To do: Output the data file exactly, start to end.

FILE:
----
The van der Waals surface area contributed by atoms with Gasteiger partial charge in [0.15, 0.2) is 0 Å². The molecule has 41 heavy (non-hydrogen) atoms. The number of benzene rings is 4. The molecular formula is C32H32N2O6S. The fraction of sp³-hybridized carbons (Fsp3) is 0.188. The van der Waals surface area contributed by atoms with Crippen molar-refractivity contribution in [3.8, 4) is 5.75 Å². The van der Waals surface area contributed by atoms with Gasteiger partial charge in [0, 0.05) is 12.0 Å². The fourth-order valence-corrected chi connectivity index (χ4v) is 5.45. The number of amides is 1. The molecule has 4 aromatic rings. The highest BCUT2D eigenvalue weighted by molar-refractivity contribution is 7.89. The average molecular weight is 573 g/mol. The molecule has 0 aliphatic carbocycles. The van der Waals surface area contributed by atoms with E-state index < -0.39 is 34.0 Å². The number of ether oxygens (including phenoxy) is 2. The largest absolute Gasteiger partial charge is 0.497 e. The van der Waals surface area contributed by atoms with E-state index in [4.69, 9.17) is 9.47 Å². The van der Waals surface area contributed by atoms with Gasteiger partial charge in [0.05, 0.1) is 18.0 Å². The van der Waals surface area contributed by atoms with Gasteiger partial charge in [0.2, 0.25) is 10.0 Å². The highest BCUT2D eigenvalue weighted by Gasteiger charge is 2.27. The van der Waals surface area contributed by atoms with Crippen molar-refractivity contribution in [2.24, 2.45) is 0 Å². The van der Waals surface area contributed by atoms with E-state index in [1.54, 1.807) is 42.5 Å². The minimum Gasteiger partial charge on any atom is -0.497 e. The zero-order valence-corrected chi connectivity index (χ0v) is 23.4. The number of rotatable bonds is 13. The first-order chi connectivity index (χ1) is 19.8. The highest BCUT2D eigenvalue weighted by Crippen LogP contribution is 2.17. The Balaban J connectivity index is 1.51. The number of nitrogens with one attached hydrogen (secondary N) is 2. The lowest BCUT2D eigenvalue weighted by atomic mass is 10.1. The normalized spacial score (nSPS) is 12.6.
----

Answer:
The van der Waals surface area contributed by atoms with Gasteiger partial charge in [0.15, 0.2) is 0 Å². The molecule has 41 heavy (non-hydrogen) atoms. The number of benzene rings is 4. The molecular formula is C32H32N2O6S. The fraction of sp³-hybridized carbons (Fsp3) is 0.188. The van der Waals surface area contributed by atoms with Crippen molar-refractivity contribution in [3.8, 4) is 5.75 Å². The van der Waals surface area contributed by atoms with Gasteiger partial charge in [0, 0.05) is 12.0 Å². The fourth-order valence-corrected chi connectivity index (χ4v) is 5.45. The number of amides is 1. The molecule has 4 aromatic rings. The highest BCUT2D eigenvalue weighted by molar-refractivity contribution is 7.89. The average molecular weight is 573 g/mol. The molecule has 0 aliphatic carbocycles. The van der Waals surface area contributed by atoms with E-state index < -0.39 is 34.0 Å². The number of ether oxygens (including phenoxy) is 2. The largest absolute Gasteiger partial charge is 0.497 e. The van der Waals surface area contributed by atoms with E-state index in [4.69, 9.17) is 9.47 Å². The van der Waals surface area contributed by atoms with Gasteiger partial charge in [0.05, 0.1) is 18.0 Å². The van der Waals surface area contributed by atoms with Gasteiger partial charge in [0.2, 0.25) is 10.0 Å². The highest BCUT2D eigenvalue weighted by Gasteiger charge is 2.27. The van der Waals surface area contributed by atoms with Crippen molar-refractivity contribution in [2.24, 2.45) is 0 Å². The van der Waals surface area contributed by atoms with E-state index in [1.54, 1.807) is 42.5 Å². The minimum Gasteiger partial charge on any atom is -0.497 e. The zero-order valence-corrected chi connectivity index (χ0v) is 23.4. The number of rotatable bonds is 13. The first-order chi connectivity index (χ1) is 19.8. The highest BCUT2D eigenvalue weighted by Crippen LogP contribution is 2.17. The Balaban J connectivity index is 1.51. The number of nitrogens with one attached hydrogen (secondary N) is 2. The lowest BCUT2D eigenvalue weighted by atomic mass is 10.1. The normalized spacial score (nSPS) is 12.6.